Bestiality is a distasteful subject, but it–along with other sexual perversions such as pedophilia–are slowly being pushed toward normalization, so notice must be taken. Latest example: Yale hosted its annual sex conference in which bestiality was apparently labeled merely one form of “sexual diversity.” From the CampusReform.Org story:
Survey responses revealed that nine percent of attendees had been paid for sex, 3 percent had engaged in bestiality, and 52 percent had participated in “consensual pain” during sex, according to an article published in the Yale Daily News on Event director Giuliana Berry ’14 told Campus Reform in an interview on Monday that the workshop was brought to campus to teach students not to automatically judge people who may have engaged in these sorts of activities, but rather to respond with “understanding” and “compassion.” ”People do engage in some of these activities that we believe only for example perverts engage in,” she said. “What the goal is is to increase compassion for people who may engage in activities that are not what you would personally consider normal.” McDevitt referred to the range of activities discussed in the workshop as “sexual diversity.”
Over the years, I have documented several similar efforts to normalize bestiality. For example:
When Washington legislation was introduced to make bestiality a crime (after a man died having sex with a horse), some resisted the idea. Others could only lamely defend outlawing bestiality based on the inability of the animals to give consent!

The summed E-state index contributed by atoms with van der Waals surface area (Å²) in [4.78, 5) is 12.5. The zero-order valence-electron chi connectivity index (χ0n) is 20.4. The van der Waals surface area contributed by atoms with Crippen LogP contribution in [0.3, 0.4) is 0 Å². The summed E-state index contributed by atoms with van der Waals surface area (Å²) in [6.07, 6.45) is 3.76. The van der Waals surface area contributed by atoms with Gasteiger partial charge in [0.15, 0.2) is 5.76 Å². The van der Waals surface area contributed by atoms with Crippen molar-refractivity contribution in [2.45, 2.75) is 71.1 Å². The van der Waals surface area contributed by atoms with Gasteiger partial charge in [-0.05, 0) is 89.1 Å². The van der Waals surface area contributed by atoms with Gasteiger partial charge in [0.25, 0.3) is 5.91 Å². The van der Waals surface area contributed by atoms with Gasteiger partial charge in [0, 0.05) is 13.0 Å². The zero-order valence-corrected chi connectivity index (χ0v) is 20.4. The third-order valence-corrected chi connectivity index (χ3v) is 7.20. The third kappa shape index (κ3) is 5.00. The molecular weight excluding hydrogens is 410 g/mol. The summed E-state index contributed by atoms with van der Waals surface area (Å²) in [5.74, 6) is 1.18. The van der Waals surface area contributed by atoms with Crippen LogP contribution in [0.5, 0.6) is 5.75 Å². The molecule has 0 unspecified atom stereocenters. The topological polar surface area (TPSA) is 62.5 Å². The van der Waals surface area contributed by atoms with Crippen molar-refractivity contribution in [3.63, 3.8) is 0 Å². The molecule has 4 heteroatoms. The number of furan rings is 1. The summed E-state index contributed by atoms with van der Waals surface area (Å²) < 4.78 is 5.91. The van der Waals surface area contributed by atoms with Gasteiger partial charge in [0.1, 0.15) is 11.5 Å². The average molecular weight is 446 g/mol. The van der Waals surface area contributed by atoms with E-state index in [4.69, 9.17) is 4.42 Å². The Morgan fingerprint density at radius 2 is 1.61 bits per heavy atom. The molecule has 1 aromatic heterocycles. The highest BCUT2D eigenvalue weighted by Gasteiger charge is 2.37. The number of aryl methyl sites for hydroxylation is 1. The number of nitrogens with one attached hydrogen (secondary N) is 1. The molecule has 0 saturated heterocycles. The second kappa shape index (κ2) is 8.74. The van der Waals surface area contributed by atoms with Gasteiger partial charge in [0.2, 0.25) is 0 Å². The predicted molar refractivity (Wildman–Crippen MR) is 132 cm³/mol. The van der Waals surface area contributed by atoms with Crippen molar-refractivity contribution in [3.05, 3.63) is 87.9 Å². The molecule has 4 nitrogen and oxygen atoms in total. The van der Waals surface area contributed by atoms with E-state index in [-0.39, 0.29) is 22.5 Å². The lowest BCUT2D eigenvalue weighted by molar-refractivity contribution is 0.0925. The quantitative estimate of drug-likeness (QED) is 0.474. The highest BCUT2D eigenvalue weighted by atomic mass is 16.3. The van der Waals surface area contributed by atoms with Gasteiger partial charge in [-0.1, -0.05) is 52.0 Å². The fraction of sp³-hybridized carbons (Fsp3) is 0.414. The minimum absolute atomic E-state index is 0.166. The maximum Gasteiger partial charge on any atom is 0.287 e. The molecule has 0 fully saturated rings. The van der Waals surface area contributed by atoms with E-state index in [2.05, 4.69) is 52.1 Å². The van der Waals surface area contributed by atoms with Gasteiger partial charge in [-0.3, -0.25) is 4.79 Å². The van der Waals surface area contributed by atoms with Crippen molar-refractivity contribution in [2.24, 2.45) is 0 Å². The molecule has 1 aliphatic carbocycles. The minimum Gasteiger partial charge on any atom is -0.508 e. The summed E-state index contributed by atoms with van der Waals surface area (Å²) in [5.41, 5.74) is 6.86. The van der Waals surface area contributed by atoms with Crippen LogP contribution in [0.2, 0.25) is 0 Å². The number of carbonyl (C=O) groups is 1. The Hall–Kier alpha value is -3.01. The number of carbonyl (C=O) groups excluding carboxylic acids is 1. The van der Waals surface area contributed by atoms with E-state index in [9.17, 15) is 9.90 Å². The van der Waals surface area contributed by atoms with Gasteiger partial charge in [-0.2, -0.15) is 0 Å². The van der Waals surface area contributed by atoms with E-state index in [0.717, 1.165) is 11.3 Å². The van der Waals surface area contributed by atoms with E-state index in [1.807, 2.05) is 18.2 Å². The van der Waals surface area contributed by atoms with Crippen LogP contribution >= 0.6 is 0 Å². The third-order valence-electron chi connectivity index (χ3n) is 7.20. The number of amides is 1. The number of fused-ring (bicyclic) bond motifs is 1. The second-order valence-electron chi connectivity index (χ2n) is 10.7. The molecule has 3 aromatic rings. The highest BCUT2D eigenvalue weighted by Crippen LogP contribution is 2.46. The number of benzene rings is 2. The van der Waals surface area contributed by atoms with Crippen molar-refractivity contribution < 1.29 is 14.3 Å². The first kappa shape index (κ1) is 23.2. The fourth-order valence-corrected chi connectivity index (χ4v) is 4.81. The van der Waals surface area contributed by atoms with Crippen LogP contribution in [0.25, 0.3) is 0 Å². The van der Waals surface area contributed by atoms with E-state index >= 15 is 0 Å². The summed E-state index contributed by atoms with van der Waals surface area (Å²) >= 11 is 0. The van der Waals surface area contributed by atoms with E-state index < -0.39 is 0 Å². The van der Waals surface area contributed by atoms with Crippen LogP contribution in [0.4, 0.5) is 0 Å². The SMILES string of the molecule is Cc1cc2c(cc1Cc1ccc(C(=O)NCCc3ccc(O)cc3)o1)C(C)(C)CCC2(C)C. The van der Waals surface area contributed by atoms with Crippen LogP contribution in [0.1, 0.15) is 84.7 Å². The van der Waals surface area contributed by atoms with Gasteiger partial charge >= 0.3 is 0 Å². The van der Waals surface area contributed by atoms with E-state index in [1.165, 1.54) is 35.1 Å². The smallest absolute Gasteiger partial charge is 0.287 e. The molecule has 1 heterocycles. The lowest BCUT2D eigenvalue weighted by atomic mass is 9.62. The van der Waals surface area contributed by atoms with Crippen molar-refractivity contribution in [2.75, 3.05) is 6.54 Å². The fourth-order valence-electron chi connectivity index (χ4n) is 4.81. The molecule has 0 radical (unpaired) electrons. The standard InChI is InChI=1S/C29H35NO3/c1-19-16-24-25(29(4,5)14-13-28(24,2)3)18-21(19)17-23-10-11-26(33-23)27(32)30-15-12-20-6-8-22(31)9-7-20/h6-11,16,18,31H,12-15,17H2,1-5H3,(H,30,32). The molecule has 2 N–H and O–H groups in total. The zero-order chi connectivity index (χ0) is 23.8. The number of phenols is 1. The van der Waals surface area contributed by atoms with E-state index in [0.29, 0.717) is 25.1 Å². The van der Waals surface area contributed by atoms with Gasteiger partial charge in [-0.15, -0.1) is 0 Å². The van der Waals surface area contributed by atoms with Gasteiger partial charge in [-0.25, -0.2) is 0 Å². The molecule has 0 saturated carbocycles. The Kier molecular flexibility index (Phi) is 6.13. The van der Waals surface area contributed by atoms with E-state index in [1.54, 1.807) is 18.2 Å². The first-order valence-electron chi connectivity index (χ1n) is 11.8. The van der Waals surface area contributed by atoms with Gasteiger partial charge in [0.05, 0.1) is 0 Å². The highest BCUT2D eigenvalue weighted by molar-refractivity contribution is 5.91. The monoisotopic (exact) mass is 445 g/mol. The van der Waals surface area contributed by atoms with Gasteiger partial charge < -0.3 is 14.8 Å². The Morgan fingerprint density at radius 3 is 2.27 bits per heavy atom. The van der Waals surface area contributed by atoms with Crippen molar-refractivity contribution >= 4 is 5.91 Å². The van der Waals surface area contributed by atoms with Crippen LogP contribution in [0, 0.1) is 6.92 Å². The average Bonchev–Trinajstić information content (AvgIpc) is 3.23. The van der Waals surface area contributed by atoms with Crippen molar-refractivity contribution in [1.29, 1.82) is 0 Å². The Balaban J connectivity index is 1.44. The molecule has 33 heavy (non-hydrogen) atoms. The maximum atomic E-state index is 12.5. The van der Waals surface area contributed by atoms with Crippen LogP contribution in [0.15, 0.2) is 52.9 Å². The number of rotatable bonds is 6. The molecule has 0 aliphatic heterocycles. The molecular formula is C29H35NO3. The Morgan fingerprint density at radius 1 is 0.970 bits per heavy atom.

Here’s the bottom line. As I wrote elsewhere, bestiality is a blow against human exceptionalism. From my piece, “Horse Sense:”
Bestiality is so very wrong not only because using animals sexually is abusive, but because such behavior is profoundly degrading and utterly subversive to the crucial understanding that human beings are unique, special, and of the highest moral worth in the known universe–a concept known as “human exceptionalism.”… Nothing would more graphically demonstrate our unexceptionalism than countenancing human/animal sex. Thus, when Roach’s legislation[to criminalize bestiality] passes [it eventually did], the law’s preamble should explicitly state that one of the reasons bestiality is condemned through law is that such degrading conduct unacceptably subverts standards of basic human dignity and is an affront to humankind’s inestimable importance and intrinsic moral worth.
It didn’t, by the way.
I know that this is just one small symposium. But it was at Yale! That matters. So does the ongoing deconstruction of the crucial understanding that human beings are exceptional and that fully embracing our unique dignity matters to the human future.